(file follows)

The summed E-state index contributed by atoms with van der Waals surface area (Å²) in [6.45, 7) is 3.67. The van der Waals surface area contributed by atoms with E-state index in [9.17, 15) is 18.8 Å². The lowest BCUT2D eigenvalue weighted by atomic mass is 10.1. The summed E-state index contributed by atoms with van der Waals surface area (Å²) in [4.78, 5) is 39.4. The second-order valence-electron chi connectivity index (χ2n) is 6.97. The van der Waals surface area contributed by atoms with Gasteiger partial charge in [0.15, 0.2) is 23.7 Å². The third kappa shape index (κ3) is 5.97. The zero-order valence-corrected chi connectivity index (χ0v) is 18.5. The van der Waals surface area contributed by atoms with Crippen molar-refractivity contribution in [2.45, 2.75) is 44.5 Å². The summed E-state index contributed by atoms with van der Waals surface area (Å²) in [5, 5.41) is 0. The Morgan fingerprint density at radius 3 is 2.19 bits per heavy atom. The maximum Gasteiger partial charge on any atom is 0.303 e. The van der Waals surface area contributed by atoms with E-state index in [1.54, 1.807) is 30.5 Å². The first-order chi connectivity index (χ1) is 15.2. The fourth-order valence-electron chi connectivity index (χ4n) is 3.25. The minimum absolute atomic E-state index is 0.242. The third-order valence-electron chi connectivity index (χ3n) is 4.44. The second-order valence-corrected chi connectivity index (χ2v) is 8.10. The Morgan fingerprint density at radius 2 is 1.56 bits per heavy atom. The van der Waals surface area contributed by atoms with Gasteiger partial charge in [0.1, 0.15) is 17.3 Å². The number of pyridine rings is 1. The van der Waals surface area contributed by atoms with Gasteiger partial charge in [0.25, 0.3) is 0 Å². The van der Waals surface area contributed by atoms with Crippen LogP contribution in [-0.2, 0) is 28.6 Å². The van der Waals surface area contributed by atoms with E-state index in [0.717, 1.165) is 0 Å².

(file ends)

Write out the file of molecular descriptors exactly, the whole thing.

The summed E-state index contributed by atoms with van der Waals surface area (Å²) in [6.45, 7) is 3.67. The van der Waals surface area contributed by atoms with E-state index in [9.17, 15) is 18.8 Å². The lowest BCUT2D eigenvalue weighted by atomic mass is 10.1. The summed E-state index contributed by atoms with van der Waals surface area (Å²) in [4.78, 5) is 39.4. The second-order valence-electron chi connectivity index (χ2n) is 6.97. The van der Waals surface area contributed by atoms with Gasteiger partial charge in [0.15, 0.2) is 23.7 Å². The third kappa shape index (κ3) is 5.97. The zero-order valence-corrected chi connectivity index (χ0v) is 18.5. The van der Waals surface area contributed by atoms with Crippen molar-refractivity contribution in [2.45, 2.75) is 44.5 Å². The summed E-state index contributed by atoms with van der Waals surface area (Å²) in [5, 5.41) is 0. The Morgan fingerprint density at radius 3 is 2.19 bits per heavy atom. The maximum Gasteiger partial charge on any atom is 0.303 e. The van der Waals surface area contributed by atoms with E-state index in [1.54, 1.807) is 30.5 Å². The first-order chi connectivity index (χ1) is 15.2. The fourth-order valence-electron chi connectivity index (χ4n) is 3.25. The minimum absolute atomic E-state index is 0.242. The third-order valence-electron chi connectivity index (χ3n) is 4.44. The second-order valence-corrected chi connectivity index (χ2v) is 8.10. The Morgan fingerprint density at radius 2 is 1.56 bits per heavy atom. The van der Waals surface area contributed by atoms with Gasteiger partial charge in [0.1, 0.15) is 17.3 Å². The number of pyridine rings is 1. The van der Waals surface area contributed by atoms with Gasteiger partial charge in [0.25, 0.3) is 0 Å². The van der Waals surface area contributed by atoms with Crippen LogP contribution in [-0.2, 0) is 28.6 Å². The van der Waals surface area contributed by atoms with E-state index in [0.717, 1.165) is 0 Å².